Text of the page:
Nickolet’s report goes in to more detail, and his site is an excellent resource of WHL-centric draft content. You can read his full 2015 WHL draft rankings and complete player profiles here.
Ryan is a very efficient, effective player who plays with assuredness. He doesn’t panic or get overwhelmed with the pressures facing him in the game and has a steadying calm to his play. He makes the necessary plays and doesn’t force things. A player who can complement a real high-end offensive type.
A strong two-way defenceman with the work ethic, determination, and skill to get the job done in all situations. Possesses a quick, accurate release on his shot. Pilon is a smooth skater and is able to quarterback plays as he sees the ice very well. He exhibits very good decision making in all three zones.
After a very impressive first two seasons in the WHL, Ryan Pilon looked poised to grow into one of the top prospects in the 2015 draft class, and certainly didn’t disappoint from a statistical standpoint. He played his off-side all season on Brandon’s top pairing with potential top-10 pick Ivan Provorov, and was a major part of the Wheat Kings somewhat earlier-than-expected success. He scored more even strength points than every other draft eligible CHL defender other than Gatineau’s Alexandre Carrier, and trailed only Carrier, Mitchell Vande Sompel, and teammate Ivan Provorov in ES points per game.
In terms of ES GoalsFor%, Pilon’s 63% ranked him 2nd among all WHL draft eligibles behind only Noah Juulsen, who we’ve profiled previously. Pilon was one of the best defenders on what was arguably the WHL’s best team for most of the regular season, and played in all situations for the Wheat Kings, until an injury rendered him unable to play anything other than the powerplay against the Kelowna Rockets in the playoffs. PCS compares him to a very diverse group of defenders too, including Dan Hamhuis, Brad Stuart, Cam Fowler, Karl Alzner, Luke Schenn, Jason Smith, Dmitri Kulikov, Dana Murzyn, Jay Bouwmeester, and the guys listed in the stats section above.
Pilon is an efficient and effective defender that plays a controlled game and moves the puck with ease. His vision in the offensive zone and sense of timing of when to jump in to the play is very strong, and Corey Pronman likes his ability to win one-on-one battles in his own zone, citing Pilon’s size and competitiveness.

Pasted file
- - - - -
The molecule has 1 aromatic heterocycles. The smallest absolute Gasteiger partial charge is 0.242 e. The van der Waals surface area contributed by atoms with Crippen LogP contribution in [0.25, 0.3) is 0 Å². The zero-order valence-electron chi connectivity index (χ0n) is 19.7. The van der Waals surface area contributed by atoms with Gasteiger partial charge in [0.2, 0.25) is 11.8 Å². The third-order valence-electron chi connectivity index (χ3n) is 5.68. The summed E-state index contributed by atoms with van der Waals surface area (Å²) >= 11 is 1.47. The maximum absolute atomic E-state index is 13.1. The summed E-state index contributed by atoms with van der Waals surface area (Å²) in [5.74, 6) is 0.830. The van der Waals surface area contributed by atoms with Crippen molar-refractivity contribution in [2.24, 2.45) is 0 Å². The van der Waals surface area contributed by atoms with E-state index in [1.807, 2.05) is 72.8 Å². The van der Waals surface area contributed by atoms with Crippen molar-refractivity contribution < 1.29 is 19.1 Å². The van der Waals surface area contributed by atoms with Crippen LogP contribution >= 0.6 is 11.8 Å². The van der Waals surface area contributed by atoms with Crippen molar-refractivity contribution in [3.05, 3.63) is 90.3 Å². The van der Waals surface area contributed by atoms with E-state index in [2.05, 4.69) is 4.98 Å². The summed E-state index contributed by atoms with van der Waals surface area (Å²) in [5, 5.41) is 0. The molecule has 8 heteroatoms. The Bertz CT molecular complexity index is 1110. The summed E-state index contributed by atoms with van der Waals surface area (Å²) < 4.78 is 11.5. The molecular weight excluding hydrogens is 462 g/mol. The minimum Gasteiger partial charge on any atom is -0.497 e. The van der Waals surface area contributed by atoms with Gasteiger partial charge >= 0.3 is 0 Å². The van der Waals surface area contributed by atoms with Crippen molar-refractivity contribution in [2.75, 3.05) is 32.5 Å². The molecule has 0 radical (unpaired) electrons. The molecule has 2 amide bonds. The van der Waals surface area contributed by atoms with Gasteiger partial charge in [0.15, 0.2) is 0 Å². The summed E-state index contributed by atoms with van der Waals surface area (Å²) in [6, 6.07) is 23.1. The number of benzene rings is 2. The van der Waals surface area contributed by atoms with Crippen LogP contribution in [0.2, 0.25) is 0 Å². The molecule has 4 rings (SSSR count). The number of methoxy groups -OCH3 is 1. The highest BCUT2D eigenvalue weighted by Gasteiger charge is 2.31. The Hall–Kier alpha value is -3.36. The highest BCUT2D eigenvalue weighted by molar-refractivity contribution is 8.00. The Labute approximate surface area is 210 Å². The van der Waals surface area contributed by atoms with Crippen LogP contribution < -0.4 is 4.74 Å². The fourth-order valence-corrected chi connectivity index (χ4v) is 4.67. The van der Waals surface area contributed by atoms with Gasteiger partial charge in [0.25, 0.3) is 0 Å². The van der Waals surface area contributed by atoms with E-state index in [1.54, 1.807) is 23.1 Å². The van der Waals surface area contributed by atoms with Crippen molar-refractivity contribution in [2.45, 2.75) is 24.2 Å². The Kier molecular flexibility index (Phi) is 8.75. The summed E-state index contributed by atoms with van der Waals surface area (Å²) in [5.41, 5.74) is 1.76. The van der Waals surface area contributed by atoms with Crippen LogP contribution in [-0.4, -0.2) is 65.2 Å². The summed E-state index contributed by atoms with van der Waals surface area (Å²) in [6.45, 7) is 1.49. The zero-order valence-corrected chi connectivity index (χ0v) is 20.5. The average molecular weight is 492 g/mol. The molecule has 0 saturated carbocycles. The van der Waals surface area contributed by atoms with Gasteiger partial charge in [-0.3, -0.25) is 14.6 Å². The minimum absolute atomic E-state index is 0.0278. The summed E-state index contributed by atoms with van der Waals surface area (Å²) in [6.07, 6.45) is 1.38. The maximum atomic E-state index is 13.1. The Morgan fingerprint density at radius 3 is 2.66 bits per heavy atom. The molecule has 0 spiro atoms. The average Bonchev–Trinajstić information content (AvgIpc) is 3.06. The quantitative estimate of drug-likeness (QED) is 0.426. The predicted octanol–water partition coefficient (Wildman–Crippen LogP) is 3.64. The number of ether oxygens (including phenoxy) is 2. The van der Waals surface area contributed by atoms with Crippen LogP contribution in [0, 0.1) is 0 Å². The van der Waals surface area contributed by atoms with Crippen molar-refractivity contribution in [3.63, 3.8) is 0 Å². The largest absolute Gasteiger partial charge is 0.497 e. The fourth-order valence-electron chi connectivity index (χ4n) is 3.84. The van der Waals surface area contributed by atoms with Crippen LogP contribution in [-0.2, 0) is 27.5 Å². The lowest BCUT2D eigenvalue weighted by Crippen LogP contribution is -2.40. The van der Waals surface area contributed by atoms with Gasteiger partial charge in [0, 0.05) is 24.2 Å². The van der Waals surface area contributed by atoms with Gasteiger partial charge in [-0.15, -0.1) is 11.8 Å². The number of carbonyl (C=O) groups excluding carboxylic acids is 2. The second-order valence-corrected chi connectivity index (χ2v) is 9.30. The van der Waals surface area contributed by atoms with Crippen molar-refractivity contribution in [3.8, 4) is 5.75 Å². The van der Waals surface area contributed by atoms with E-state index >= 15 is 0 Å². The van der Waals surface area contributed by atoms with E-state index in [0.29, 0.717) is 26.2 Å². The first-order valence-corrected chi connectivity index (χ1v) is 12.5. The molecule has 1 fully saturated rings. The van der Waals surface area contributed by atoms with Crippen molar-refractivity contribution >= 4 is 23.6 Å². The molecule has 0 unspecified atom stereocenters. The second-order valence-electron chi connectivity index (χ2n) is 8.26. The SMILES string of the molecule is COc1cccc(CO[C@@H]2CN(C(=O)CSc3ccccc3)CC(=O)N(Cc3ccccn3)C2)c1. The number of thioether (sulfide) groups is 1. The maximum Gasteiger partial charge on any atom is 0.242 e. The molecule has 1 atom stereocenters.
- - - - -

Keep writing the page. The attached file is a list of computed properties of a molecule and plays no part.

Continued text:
The knocks on Pilon seem to be more “we just don’t like how he looks” rather than deficiencies in his skillset or holes in his game. Cody Nickolet writes that “often times it looks more like [Pilon is] out for a skate with some buddies on a Sunday afternoon rather than playing a WHL game,” which personally, is not a sense that I ever got watching Pilon, but Cody has seen more games of his than I have.
It’s always dangerous evaluating guys on the basis of body language and perceived effort level, because it can lead to stuff like questioning whether Drew Doughty’s committed enough to deserve that $7m/yr contract he held out for the season before winning a Stanley Cup. Not to compare Pilon to Drew Doughty because that’s unfair (though PCS does), but all the hallmarks are there of an extremely effective and talented two-way defender with definite plus-level offensive ability already possessing an NHL-level frame.
We can’t ignore the criticism Pilon draws due to a lack of assertiveness in the defensive zone, but that’s not really an industry consensus feeling on him. It’s something to consider and worry about for sure, but nothing large enough to drop him too far past the first round. If he develops, you’re looking at a very steady and efficient second-pairing two-way defender who can kick start a transition game and eat a ton of minutes for years to come.
If he doesn’t develop, at least his name is easy to make puns from.